5 steps to getting the most out of #mayoragan09

I’m excited that we are on the verge of beginning the health care social media summit, which we are hosting at our Scottsdale, Arizona Mayo Clinic campus in collaboration with Ragan Communications. The pre-conference sessions start tomorrow, with the full conference kicking off on Monday.

I will be delivering the opening Keynote on Monday, and part of my role (and my goal) is to set the tone and provide pointers on how participants can have the best possible experience. I will be posting my slides for reference here on SMUG, but I wanted to start by offering some links and tips that I hope will be especially helpful for those who are newer to social media.

  1. Join Facebook. If you need some background, see the Facebook curriculum and particularly Facebook 101.
  2. Join the #MayoRagan09 group in Facebook.
  3. Write on the Facebook group’s wall, upload photos or videos, and start or participate in discussions.
  4. Join Twitter. You may find Twitter 101: Intro to Twitter and Twitter 102: Creating an Account helpful in getting started.
  5. Follow the #MayoRagan09 hashtag in Twitter in whatever way seems most convenient to you, whether it’s through a desktop application like Tweetdeck or a Web-based service such as Tweetchat, Hootsuite or CoTweet.

If you haven’t yet made plans to attend the summit, you can still sign up for the Webcast. Video recordings will likely be available for purchase following the summit. Meanwhile, please do join in the conversation via the means listed above.

Five Sweet New HootSuite Benefits

Picture 11

I got an invitation last week to upgrade my HootSuite account to version 2.0, and I’m really liking what I see.

I’ve long appreciated the ability within Hootsuite to pre-schedule tweets, and to manage multiple Twitter accounts. So, for example, when I was doing an event (such as Tweetcamp III), I have scheduled tweets for various times throughout the course of the presentation, to include links to particular items I was referencing. It’s particularly helpful for highlighting key Web sites or blog posts when part of the group is participating remotely.  And in the middle of a presentation I have to stay focused, not taking a minute to send a tweet.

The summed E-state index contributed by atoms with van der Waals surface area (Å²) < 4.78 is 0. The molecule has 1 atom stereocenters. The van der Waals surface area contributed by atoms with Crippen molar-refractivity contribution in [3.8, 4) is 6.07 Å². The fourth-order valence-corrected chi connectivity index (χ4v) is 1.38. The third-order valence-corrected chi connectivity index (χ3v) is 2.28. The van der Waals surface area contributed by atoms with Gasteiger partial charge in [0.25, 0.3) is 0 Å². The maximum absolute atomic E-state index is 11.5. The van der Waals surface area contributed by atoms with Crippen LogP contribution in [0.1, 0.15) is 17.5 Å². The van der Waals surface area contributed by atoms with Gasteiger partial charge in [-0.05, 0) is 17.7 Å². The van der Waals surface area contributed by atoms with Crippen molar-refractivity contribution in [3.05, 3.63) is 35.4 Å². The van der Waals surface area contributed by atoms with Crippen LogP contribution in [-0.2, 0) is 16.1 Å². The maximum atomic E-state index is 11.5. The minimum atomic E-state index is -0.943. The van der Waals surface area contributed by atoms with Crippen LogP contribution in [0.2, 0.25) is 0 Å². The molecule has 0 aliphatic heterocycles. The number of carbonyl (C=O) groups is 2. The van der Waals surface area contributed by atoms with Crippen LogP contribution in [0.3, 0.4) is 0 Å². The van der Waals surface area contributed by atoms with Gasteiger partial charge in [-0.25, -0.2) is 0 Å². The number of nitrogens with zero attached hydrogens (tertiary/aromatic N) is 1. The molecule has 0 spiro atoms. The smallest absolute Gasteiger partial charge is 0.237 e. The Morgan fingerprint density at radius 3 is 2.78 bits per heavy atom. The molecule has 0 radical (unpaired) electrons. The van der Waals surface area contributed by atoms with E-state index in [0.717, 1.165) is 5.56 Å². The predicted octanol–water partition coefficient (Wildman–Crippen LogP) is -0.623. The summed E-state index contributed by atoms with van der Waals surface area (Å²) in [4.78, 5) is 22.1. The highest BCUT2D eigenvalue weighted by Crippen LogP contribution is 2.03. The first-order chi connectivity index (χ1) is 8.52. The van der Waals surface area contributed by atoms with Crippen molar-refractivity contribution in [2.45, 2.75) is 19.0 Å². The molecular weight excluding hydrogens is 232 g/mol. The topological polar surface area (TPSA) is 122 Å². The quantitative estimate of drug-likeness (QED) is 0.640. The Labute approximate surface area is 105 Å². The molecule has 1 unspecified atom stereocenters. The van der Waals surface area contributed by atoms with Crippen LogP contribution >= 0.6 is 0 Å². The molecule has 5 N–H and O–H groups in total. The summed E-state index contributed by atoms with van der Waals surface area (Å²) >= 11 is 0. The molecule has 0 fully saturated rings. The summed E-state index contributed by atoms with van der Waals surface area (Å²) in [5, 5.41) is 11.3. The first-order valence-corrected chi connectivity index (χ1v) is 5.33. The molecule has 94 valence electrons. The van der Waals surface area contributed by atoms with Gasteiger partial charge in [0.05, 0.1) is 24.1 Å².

Among the improvements of Hootsuite 2.0 I like the most:

  1. The “columns-to-go” feature lets you create a widget based on any search in Twitter, to incorporate within a blog post or your sidebar. So I created the widget above based on a search for “leeaase” or “Lee Aase” and put it within my SMUG sidebar.
  2. The columns for direct messages, mentions or any search term essentially duplicate the functionality of Tweetdeck (which I like a lot, too.)
  3. The ability to set automatic Tweets from an RSS feed. I used to do this using Twitterfeed for our @mayoclinic account. This is a good way to make sure each of our new Sharing Mayo Clinic blog posts gets tweeted at least once, because I know we’ve forgotten to tweet some of them. I think it’s especially OK given the fact that we are highly personally interactive in our Twitter account. Turning this feature on through Hootsuite was a lot easier than Twitterfeed, which had a complicated OpenID process when I used it, although it may have improved in the intervening months.
  4. The statistics package seems pretty strong. You need to use the Ow.ly link shortening built into Hootsuite to take advantage of this, but that doesn’t seem to be a major burden. I look forward to seeing how that works.
  5. Multiple Users. It seems this was added to keep pace with CoTweet, which lets multiple users tweet from the same account without sharing the username/password. This is a benefit because as administrator you don’t want to give every user the master password, because that could enable a disgruntled employee to change the password and lock you out of the account.

Twitter’s open platform that enables outside programmers to add new functionality is one of its best features, and I think Hootsuite has made some significant advances to incorporate a lot of the best features in some of the desktop clients and Web-based  platforms for Twitter.

What tools do you find most helpful in making Twitter more productive?